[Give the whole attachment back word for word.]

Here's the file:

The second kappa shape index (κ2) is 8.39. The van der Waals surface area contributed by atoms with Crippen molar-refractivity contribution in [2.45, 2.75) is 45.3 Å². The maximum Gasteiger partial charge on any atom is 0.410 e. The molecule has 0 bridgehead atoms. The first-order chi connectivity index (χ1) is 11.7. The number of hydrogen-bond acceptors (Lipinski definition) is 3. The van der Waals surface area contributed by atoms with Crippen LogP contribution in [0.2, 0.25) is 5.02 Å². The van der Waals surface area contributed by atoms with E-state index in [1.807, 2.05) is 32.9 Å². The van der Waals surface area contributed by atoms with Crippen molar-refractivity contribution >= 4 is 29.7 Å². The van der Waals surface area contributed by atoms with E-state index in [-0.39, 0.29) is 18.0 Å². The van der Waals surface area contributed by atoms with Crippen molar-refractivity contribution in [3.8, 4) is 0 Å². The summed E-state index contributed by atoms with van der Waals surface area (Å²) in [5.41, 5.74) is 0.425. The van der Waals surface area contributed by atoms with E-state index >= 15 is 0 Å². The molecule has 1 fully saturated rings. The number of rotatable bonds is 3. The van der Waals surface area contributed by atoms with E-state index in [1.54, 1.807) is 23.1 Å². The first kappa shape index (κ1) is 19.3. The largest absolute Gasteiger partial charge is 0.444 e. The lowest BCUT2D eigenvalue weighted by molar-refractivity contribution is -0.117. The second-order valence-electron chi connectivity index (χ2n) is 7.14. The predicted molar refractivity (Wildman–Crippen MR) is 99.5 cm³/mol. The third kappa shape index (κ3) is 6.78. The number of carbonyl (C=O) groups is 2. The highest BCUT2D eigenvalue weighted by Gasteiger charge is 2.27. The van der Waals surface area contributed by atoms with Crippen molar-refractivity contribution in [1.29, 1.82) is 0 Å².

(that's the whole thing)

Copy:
The second kappa shape index (κ2) is 8.39. The van der Waals surface area contributed by atoms with Crippen molar-refractivity contribution in [2.45, 2.75) is 45.3 Å². The maximum Gasteiger partial charge on any atom is 0.410 e. The molecule has 0 bridgehead atoms. The first-order chi connectivity index (χ1) is 11.7. The number of hydrogen-bond acceptors (Lipinski definition) is 3. The van der Waals surface area contributed by atoms with Crippen LogP contribution in [0.2, 0.25) is 5.02 Å². The van der Waals surface area contributed by atoms with E-state index in [1.807, 2.05) is 32.9 Å². The van der Waals surface area contributed by atoms with Crippen molar-refractivity contribution >= 4 is 29.7 Å². The van der Waals surface area contributed by atoms with E-state index in [-0.39, 0.29) is 18.0 Å². The van der Waals surface area contributed by atoms with Crippen molar-refractivity contribution in [3.8, 4) is 0 Å². The summed E-state index contributed by atoms with van der Waals surface area (Å²) in [5.41, 5.74) is 0.425. The van der Waals surface area contributed by atoms with E-state index >= 15 is 0 Å². The molecule has 1 fully saturated rings. The number of rotatable bonds is 3. The van der Waals surface area contributed by atoms with E-state index in [1.54, 1.807) is 23.1 Å². The first kappa shape index (κ1) is 19.3. The largest absolute Gasteiger partial charge is 0.444 e. The lowest BCUT2D eigenvalue weighted by molar-refractivity contribution is -0.117. The second-order valence-electron chi connectivity index (χ2n) is 7.14. The predicted molar refractivity (Wildman–Crippen MR) is 99.5 cm³/mol. The third kappa shape index (κ3) is 6.78. The number of carbonyl (C=O) groups is 2. The highest BCUT2D eigenvalue weighted by Gasteiger charge is 2.27. The van der Waals surface area contributed by atoms with Crippen molar-refractivity contribution in [1.29, 1.82) is 0 Å².